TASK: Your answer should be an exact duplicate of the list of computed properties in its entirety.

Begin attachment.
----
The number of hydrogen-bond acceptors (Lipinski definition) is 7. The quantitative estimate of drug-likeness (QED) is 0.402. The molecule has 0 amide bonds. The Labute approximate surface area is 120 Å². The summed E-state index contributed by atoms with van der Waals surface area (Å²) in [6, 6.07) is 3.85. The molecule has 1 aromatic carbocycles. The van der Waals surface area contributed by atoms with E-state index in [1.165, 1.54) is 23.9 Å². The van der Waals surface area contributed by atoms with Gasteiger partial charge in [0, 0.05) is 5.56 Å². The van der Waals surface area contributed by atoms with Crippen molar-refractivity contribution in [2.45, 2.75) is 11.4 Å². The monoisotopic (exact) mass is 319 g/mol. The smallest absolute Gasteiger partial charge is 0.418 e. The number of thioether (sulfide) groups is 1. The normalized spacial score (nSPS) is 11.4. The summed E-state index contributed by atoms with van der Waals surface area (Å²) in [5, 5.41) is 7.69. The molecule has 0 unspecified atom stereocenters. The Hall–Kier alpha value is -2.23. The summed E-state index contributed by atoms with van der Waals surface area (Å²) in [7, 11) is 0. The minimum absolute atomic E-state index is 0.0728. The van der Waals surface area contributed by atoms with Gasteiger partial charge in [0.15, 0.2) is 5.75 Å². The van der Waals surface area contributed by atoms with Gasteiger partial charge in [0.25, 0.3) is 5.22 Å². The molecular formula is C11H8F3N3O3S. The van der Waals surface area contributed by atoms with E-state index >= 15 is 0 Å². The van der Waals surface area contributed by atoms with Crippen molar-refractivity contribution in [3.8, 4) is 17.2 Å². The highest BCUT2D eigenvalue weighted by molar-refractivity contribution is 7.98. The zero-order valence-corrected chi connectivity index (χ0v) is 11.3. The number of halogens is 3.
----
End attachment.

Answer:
The number of hydrogen-bond acceptors (Lipinski definition) is 7. The quantitative estimate of drug-likeness (QED) is 0.402. The molecule has 0 amide bonds. The Labute approximate surface area is 120 Å². The summed E-state index contributed by atoms with van der Waals surface area (Å²) in [6, 6.07) is 3.85. The molecule has 1 aromatic carbocycles. The van der Waals surface area contributed by atoms with E-state index in [1.165, 1.54) is 23.9 Å². The van der Waals surface area contributed by atoms with Gasteiger partial charge in [0, 0.05) is 5.56 Å². The van der Waals surface area contributed by atoms with Crippen molar-refractivity contribution in [2.45, 2.75) is 11.4 Å². The monoisotopic (exact) mass is 319 g/mol. The smallest absolute Gasteiger partial charge is 0.418 e. The number of thioether (sulfide) groups is 1. The normalized spacial score (nSPS) is 11.4. The summed E-state index contributed by atoms with van der Waals surface area (Å²) in [5, 5.41) is 7.69. The molecule has 0 unspecified atom stereocenters. The Hall–Kier alpha value is -2.23. The summed E-state index contributed by atoms with van der Waals surface area (Å²) in [7, 11) is 0. The minimum absolute atomic E-state index is 0.0728. The van der Waals surface area contributed by atoms with Gasteiger partial charge in [0.15, 0.2) is 5.75 Å². The van der Waals surface area contributed by atoms with Gasteiger partial charge in [0.25, 0.3) is 5.22 Å². The molecular formula is C11H8F3N3O3S. The van der Waals surface area contributed by atoms with E-state index >= 15 is 0 Å². The van der Waals surface area contributed by atoms with Crippen molar-refractivity contribution in [3.8, 4) is 17.2 Å². The highest BCUT2D eigenvalue weighted by molar-refractivity contribution is 7.98. The zero-order valence-corrected chi connectivity index (χ0v) is 11.3. The number of halogens is 3.